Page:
End of a Supreme Court Blunder?
The exclusionary rule hangs on by one vote.
Aug 21, 2006, Vol. 11, No. 46 • By WILLIAM TUCKER
In June, the Supreme Court decided that Detroit police did not violate the Fourth Amendment rights of a drug dealer named Booker Hudson when they entered his home in August 1998 only five seconds after announcing their presence at his door. Hudson's lawyers argued that--although he had a loaded gun hidden in the couch next to him--police should have waited to enter for at least 20 seconds after knocking. The four dissenting justices in Hudson v. Michigan complained that the decision repealed a "knock and announce" rule that has been part of common law since the 13th century. Newspapers around the country echoed their lament.
Justice Scalia, writing the majority opinion, took aim at a rule of more recent vintage--the "exclusionary rule," enshrined by the Supreme Court only a generation ago, which holds that evidence must be excluded from trial if it has been obtained improperly. Dismissing key evidence on such a minor point as the number of seconds police wait at the door is the equivalent of giving the defendant a "get-out-of-jail-free card," wrote Scalia. The suppression of evidence should be "our last resort, not our first impulse."
Unfortunately, Justice Anthony Kennedy, who otherwise sided with the majority, did not endorse Scalia's rejection of the exclusionary rule. In a separate opinion, Kennedy called this rule "settled" and "not in doubt," but held that in this particular case the police did not overstep. Scalia's frontal assault on the exclusionary rule, though, now has the support of four justices. Before long, this judge-invented rule that redefined American law enforcement over the past half-century may reach the end of its long run.
Its origins were certainly humble. On May 23, 1957, three Cleveland police officers came to the door of Dollree Mapp, who was suspected of harboring a suspect in a bombing case. (The bomb had gone off on the front porch of Don King's house--a warning to the future boxing promoter from rivals in the numbers racket.) Mapp called her lawyer, who told her not to allow the police to enter without a warrant.
The officers departed. Three hours later they returned with reinforcements, waving a piece of paper in front of her face and saying it was a warrant (whether it was remains in dispute). Mapp grabbed the paper and stuffed it in her dress. The police wrestled it back and put her in handcuffs. Her lawyer arrived but was not allowed to speak to her or enter the house. For the next few hours, police ransacked Mapp's home but didn't find their fugitive. In the basement, however, they did discover a suitcase that Mapp said belonged to a former tenant. Inside were four pamphlets, a couple of photographs, and a pencil doodling alleged to be obscene. Mapp was convicted of possession of pornographic material and sentenced to two to seven years in prison.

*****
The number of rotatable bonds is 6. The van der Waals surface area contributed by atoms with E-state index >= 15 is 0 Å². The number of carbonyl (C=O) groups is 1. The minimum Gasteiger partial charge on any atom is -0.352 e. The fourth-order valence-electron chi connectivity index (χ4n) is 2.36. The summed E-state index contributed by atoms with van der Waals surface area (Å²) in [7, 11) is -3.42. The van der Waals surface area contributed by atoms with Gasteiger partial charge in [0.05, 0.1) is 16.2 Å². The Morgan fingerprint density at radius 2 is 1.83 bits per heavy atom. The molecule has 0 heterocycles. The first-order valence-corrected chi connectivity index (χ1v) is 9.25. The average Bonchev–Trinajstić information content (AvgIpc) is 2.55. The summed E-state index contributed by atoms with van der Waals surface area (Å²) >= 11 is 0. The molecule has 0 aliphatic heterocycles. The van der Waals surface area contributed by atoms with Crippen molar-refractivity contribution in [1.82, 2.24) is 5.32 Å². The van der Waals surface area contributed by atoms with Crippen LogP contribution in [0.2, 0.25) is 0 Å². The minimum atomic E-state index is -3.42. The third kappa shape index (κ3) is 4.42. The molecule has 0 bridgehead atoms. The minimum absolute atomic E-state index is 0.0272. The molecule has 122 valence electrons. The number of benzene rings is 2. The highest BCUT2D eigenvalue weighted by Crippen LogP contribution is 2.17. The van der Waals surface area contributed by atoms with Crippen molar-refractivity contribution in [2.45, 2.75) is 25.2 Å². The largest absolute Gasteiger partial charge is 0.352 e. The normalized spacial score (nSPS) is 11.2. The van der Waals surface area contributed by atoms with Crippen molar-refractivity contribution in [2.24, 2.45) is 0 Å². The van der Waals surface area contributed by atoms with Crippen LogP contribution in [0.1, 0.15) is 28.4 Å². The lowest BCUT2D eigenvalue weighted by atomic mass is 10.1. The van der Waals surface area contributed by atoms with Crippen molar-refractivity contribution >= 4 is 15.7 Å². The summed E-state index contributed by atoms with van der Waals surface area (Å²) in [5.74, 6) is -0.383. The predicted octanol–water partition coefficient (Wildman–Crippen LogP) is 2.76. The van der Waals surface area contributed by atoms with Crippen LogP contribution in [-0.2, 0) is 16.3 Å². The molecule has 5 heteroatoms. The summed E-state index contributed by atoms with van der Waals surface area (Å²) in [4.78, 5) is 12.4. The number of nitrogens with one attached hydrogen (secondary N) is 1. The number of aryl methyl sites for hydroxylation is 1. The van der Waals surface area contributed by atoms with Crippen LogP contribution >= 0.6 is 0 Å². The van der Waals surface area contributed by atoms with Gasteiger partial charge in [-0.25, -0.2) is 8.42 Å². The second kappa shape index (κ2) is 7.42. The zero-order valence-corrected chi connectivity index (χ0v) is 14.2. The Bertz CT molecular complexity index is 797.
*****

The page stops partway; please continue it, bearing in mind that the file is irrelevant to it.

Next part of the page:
When Dollree Mapp's case came before the Supreme Court in 1961, search and seizure was not even the issue. Her conviction was appealed as a challenge to Ohio's strict pornography laws, and that was the subject of oral arguments. But President Kennedy had just elevated his secretary of labor Arthur Goldberg to the bench to replace Felix Frankfurter, and for the first time the liberal faction led by Chief Justice Earl Warren had a majority. Without any preliminaries, the new majority seized on Mapp v. Ohio as an opportunity to do something it had contemplated a long time--extend the federal exclusionary rule on search and seizure to state criminal cases.
The Fourth Amendment to the Constitution reads as follows:
Until the 20th century, however, the Bill of Rights was interpreted as applying only to the federal government, not the states. This limited the scope of the Fourth Amendment, since most criminal investigations are conducted at the state and local level.